does anyone have any benchmarks with comparisons of the perfomance of the
new rdesktop 1.3.1 vs rdesktop from Microsoft?
My company i thinking of rebuilding older pc's into thinclients, but they
want to know if they should use a stripped down ms OS with ms rdesktop
client on it or a linux based distribution with rdesktop 1.3.1 on it.
I have such a linux-distribution installed here called thinstation. It works
very well, but i did notice a considerable difference in performance when i
scrolled down in a photo when connected to a windows xp workstation in 16
The scrolling became a bit "frame by frame", i noticed clearly the updates
of the screen. The microsoft rdesktop client did not gave me this problem.
Right now we are using windows 2000 terminal server, but since we are
thinking of windows 2003 terminal server, 16 bit and 24 bit are becoming
Can someone give me advice and some performance-facts regarding this matter?
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ruud blaa escreveu:
> Hello all,
> does anyone have any benchmarks with comparisons of the perfomance of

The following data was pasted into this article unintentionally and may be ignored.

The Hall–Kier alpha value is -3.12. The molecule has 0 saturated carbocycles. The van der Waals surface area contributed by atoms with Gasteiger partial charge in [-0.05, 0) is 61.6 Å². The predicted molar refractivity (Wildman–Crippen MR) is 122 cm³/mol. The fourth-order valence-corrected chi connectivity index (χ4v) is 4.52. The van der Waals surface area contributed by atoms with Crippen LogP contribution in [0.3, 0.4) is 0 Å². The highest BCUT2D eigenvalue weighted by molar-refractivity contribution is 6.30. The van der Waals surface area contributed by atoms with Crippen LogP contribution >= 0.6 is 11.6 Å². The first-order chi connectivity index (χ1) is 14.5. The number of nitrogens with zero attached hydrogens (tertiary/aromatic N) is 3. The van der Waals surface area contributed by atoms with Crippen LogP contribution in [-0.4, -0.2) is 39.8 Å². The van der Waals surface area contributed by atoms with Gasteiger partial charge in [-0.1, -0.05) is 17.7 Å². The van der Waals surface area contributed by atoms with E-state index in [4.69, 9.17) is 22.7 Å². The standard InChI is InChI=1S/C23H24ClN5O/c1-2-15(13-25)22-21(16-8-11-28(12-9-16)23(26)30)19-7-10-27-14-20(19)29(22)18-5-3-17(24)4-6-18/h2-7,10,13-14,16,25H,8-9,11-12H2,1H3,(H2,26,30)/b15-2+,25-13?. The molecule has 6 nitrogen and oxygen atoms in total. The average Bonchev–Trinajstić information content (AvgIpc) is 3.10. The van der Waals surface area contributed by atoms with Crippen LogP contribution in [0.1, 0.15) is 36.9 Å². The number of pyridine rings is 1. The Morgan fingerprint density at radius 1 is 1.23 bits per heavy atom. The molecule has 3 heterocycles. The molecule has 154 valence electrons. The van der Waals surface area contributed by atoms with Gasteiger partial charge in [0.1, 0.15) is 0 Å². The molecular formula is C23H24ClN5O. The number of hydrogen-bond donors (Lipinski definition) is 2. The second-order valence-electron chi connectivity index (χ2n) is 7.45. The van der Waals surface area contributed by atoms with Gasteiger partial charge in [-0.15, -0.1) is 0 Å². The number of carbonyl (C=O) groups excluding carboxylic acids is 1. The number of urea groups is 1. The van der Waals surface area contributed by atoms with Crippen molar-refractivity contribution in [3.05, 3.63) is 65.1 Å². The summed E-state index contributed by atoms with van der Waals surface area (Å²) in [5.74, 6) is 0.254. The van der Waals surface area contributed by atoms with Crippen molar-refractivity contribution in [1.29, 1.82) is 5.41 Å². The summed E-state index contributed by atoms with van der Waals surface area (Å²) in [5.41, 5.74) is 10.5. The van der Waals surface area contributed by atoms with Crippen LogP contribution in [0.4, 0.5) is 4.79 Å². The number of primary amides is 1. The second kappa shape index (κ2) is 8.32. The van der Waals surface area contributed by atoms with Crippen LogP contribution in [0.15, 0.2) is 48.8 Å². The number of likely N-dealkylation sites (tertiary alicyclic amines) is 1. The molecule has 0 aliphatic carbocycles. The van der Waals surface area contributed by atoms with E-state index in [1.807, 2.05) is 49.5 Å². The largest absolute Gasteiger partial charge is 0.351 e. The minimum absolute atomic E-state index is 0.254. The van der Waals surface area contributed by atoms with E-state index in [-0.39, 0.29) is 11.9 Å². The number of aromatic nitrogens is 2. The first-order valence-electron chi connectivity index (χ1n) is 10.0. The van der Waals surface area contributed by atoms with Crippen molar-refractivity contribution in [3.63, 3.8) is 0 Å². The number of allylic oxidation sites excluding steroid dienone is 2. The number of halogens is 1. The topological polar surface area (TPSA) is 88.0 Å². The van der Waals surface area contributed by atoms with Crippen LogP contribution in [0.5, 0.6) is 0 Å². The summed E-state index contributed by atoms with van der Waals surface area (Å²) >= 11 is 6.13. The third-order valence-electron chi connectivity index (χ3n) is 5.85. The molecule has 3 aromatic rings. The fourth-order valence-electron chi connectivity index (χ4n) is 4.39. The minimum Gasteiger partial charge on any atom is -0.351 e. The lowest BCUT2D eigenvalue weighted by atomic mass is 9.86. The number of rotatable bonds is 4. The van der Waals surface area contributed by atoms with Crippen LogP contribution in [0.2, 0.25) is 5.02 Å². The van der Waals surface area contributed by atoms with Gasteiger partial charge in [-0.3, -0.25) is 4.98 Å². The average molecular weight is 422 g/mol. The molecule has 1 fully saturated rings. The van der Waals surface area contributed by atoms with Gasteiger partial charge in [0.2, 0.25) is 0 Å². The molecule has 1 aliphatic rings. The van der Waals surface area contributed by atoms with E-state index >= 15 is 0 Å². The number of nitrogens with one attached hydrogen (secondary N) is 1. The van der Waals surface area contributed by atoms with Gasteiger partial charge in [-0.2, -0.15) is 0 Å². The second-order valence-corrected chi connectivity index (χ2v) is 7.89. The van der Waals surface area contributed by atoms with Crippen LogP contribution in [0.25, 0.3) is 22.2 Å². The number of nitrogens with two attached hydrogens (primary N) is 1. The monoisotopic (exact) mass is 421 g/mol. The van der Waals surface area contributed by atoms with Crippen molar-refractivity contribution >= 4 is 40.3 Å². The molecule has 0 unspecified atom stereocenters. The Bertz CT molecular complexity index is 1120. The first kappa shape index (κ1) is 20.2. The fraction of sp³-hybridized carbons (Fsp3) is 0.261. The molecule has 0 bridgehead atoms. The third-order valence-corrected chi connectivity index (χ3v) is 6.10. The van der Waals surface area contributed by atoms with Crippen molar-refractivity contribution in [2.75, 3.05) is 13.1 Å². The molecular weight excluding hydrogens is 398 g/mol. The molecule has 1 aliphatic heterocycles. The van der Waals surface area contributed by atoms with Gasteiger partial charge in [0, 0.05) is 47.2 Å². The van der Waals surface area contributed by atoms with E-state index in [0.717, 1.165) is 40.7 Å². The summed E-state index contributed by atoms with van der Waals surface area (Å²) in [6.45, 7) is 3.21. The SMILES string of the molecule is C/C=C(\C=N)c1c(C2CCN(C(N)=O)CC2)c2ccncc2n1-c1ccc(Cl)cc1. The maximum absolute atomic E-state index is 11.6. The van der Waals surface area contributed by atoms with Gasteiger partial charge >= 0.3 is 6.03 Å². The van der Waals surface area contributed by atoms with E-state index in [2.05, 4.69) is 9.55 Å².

> the new rdesktop 1.3.1 vs rdesktop from Microsoft?
> My company i thinking of rebuilding older pc's into thinclients, but
> they want to know if they should use a stripped down ms OS with ms
> rdesktop client on it or a linux based distribution with rdesktop 1.3.1
> on it.
I work for http://nomachine.com.
We develop a system called NX which, simply put, creates a very eficient
transport layer to X and other protocols as RDP, based on compression,
caching and proxing. We have an older version of rdesktop called
nxdesktop which is basicaly rdesktop 1.1.0 (with some patches)
integrated with NX. I'm working on a version based on the lastest CVS
version of rdesktop targeted to our 1.4 version but I don't have a
release date yet.
The results are impressive. You can, realisticaly, work over a modem
without any problems. Besides the core components are GPL and free and
even if you decide to buy the commercial version, it's quite cheap.
Give it a try and feel free to ask anything you want :)
Nullum magnum ingenium sine mixtura dementiae fuit - Seneca